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EMF Study
(Database last updated on Jun 13, 2019)

ID Number 345
Study Type In Vitro
Model 1800 MHz (GSM), 50 Hz (power line) exposure to primary cells and cell lines and analysis of gene expression and differentiation
Details

Mouse embryonic Stem (ES) cells and cells of differentiated endoderm, neuroectoderm, and mesoderm stages (EBs) in culture were exposed to 1800 MHz (GSM) for 22 or 40 hours at 2 W/kg in a waveguide exposure system (cells were also exposed to 50 Hz ELF with similar results that are not described in detail here). Analysis of cell cycle (by flow cytometry) and mRNA expression of c-fos, c-jun, c-myc, p53, p21, and bcl-2 indicated no effects of RF exposure on cell cycle control, proliferation, or differentiation. In related studies, P19 embryonic tumor cells (which differentiate into cardiomyocytes or neuronal cells after DMSO or RA induction), PC12 pheochromocytoma cells, and rat primary neuronal cells were exposed for 2-5 days in culture to 1800 MHz (GSM) and analyzed for developmental progression through analysis of gene expression (c-fos, c-jun, GATA4, Nkx-2.5, etc..) and neurotransmitter release (TH, AChE, ODC), and cell cycle progression. In a subsequent study performed in wt and p53 (-/-) mouse ES cells as well as embryonic carcinoma (EC) cells, a 6-hour exposure to 1800 MHz GSM signals at 2 W/kg did not produce any short-term changes in -fos, c-jun, c-myc, early growth response (egr-1), hsp70, p21, p53, bcl-2, and alpha-myosin heavy chain (alpha-MHC) mRNAs, although a long term (48-hour) exposure of p53 -/- cells resulted in transient up-regulation of c-jun, p21, and c-myc mRNA, and permanent up-regulation of hsp70 levels. No effects on wt cells, and no effects with non-modulated signals. Temperature was monitored and reported to be within +/- 0.1 degrees between sham and exposed. In earlier studies, a similar approach was used to examine the effects of 50 Hz ELF exposure on embryonic stem cells at 0.1, 1.0, or 2.3 mT using different "on-off" schemes over a 6 or 48 hour period during different stages of differentiation. Exposure at 2.3 mT for 6 hours resulted in upregulation of c-jun, p53, and egr-1 by quantitative RT-PCR analysis. In subsequent follow-on studies using ELF (50 Hz, 2 mT) and RF (1.71 GHz GSM, 1.5 W/kg) exposure, they report ELF significantly upregulated bcl-2 and bax at 4 and 11 days, downregulated GADD45 at 4 and 23 days, and had no effect on neural genes. In contrast, RF exposure upregulated bax at 4 and 17 days, upregulated GADD45 at 4 and 23 days, and downregulated Nurr1 at 4 and 7 days. Neither ELF or RF exposure for 48 hours had any effect on DNA breaks, chromosome aberrations, SCE, proliferation, apoptosis, or mitochondrial function. However, short-term (6 hours) RF exposure did result in a low and transient increase in DNA double-strand breaks.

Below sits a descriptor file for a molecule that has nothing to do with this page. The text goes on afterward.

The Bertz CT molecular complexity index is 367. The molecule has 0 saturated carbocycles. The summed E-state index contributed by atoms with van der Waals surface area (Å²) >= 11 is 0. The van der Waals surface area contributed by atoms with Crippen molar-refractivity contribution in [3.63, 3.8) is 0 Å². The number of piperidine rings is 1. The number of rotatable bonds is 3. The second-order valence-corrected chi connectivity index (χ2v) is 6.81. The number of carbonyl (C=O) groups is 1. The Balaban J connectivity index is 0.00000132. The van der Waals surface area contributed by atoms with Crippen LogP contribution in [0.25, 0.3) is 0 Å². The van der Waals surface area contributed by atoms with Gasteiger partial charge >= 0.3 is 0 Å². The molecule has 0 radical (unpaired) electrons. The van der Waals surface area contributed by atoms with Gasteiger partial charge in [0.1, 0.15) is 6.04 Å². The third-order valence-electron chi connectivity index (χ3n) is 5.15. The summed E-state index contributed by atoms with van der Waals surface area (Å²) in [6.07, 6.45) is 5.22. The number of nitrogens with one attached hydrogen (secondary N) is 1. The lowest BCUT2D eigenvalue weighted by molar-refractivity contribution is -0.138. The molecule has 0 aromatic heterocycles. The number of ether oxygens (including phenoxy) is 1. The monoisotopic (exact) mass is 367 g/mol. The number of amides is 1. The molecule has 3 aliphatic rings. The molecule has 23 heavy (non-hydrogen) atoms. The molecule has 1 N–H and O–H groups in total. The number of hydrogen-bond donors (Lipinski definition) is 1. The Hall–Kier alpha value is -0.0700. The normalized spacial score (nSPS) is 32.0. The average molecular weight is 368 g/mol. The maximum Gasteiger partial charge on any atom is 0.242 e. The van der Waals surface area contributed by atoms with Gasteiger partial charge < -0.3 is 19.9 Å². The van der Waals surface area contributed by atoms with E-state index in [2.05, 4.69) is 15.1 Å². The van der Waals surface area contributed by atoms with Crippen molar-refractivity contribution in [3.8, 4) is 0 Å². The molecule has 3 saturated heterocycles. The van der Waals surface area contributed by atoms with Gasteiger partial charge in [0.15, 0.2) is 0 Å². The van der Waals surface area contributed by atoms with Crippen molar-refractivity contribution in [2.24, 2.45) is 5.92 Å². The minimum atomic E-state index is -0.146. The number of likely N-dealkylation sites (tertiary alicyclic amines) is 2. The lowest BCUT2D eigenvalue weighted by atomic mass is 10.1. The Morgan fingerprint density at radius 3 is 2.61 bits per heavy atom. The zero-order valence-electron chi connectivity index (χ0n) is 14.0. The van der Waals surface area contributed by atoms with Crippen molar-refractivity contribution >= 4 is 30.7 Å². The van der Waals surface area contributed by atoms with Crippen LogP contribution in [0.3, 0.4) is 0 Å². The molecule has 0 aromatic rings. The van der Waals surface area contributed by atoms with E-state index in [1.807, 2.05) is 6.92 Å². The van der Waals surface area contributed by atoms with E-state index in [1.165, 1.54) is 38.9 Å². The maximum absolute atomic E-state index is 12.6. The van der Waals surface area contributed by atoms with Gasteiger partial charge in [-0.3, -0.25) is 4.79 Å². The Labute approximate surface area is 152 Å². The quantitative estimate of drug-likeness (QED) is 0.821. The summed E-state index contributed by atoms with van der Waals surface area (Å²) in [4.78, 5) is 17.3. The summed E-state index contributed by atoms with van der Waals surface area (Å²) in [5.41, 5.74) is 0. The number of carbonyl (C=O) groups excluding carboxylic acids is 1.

Findings Effects
Status Completed With Publication
Principal Investigator Inst Plant Genetics, Germany - wobusam@ipk-gatersleben.de
Funding Agency EU, VERUM, Germany, REFLEX, EU 5th Framework, Europe
Country GERMANY
References
  • Nikolova, T et al. FASEB J., (2005) 19:1686-1688
  • Czyz , J et al. Bioelectromagnetics, (2004) 25:296-307
  • Czyz, J et al. Mutation Research, (2003) 557:63-74
  • Comments

    The study was funded by the European Union's REFLEX program. The fact that they saw gene expression but no subsequent effect on apoptosis, proliferation, or chromosome aberrations suggests that the observed effects were either not real, or were not biologically relevant. The fact that DNA damage was observed with RF exposure at 6 hours but not at 48 hours also seems suspicious (I am sure they posit an increased DNA repair activity, although they did not perform any actual experiments to address that. Finally, the changes in gene expression did not follow a dose response time course, and were all well under 20% - this coupled with the measurement technique (rtPCR) not meant to be accurately quantitative to that small degree

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